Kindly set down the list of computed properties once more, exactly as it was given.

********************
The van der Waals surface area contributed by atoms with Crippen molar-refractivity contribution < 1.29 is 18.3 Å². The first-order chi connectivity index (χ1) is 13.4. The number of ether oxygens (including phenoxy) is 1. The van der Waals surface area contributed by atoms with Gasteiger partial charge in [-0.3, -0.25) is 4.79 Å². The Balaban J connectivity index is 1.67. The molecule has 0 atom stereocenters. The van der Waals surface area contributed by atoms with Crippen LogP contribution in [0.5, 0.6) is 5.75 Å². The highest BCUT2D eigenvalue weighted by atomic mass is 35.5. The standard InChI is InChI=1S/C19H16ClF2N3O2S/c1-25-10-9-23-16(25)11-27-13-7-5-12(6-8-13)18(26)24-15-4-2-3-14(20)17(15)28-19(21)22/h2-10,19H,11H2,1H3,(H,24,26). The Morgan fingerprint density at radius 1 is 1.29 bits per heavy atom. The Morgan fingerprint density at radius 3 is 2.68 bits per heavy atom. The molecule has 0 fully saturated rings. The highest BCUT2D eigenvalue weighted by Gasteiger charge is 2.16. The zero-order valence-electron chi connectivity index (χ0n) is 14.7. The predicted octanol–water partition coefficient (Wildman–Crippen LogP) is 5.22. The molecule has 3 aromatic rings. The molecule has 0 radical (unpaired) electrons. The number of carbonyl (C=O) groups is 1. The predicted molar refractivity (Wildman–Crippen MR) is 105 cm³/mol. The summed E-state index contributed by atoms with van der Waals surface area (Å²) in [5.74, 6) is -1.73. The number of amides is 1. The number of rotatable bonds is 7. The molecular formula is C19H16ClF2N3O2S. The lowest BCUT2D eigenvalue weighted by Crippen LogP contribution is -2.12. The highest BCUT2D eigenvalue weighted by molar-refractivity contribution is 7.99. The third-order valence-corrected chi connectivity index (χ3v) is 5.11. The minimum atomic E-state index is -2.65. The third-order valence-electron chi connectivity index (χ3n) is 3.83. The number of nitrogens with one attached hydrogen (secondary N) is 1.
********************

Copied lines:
The van der Waals surface area contributed by atoms with Crippen molar-refractivity contribution < 1.29 is 18.3 Å². The first-order chi connectivity index (χ1) is 13.4. The number of ether oxygens (including phenoxy) is 1. The van der Waals surface area contributed by atoms with Gasteiger partial charge in [-0.3, -0.25) is 4.79 Å². The Balaban J connectivity index is 1.67. The molecule has 0 atom stereocenters. The van der Waals surface area contributed by atoms with Crippen LogP contribution in [0.5, 0.6) is 5.75 Å². The highest BCUT2D eigenvalue weighted by atomic mass is 35.5. The standard InChI is InChI=1S/C19H16ClF2N3O2S/c1-25-10-9-23-16(25)11-27-13-7-5-12(6-8-13)18(26)24-15-4-2-3-14(20)17(15)28-19(21)22/h2-10,19H,11H2,1H3,(H,24,26). The Morgan fingerprint density at radius 1 is 1.29 bits per heavy atom. The Morgan fingerprint density at radius 3 is 2.68 bits per heavy atom. The molecule has 0 fully saturated rings. The highest BCUT2D eigenvalue weighted by Gasteiger charge is 2.16. The zero-order valence-electron chi connectivity index (χ0n) is 14.7. The predicted octanol–water partition coefficient (Wildman–Crippen LogP) is 5.22. The molecule has 3 aromatic rings. The molecule has 0 radical (unpaired) electrons. The number of carbonyl (C=O) groups is 1. The predicted molar refractivity (Wildman–Crippen MR) is 105 cm³/mol. The summed E-state index contributed by atoms with van der Waals surface area (Å²) in [5.74, 6) is -1.73. The number of amides is 1. The number of rotatable bonds is 7. The molecular formula is C19H16ClF2N3O2S. The lowest BCUT2D eigenvalue weighted by Crippen LogP contribution is -2.12. The highest BCUT2D eigenvalue weighted by molar-refractivity contribution is 7.99. The third-order valence-corrected chi connectivity index (χ3v) is 5.11. The minimum atomic E-state index is -2.65. The third-order valence-electron chi connectivity index (χ3n) is 3.83. The number of nitrogens with one attached hydrogen (secondary N) is 1.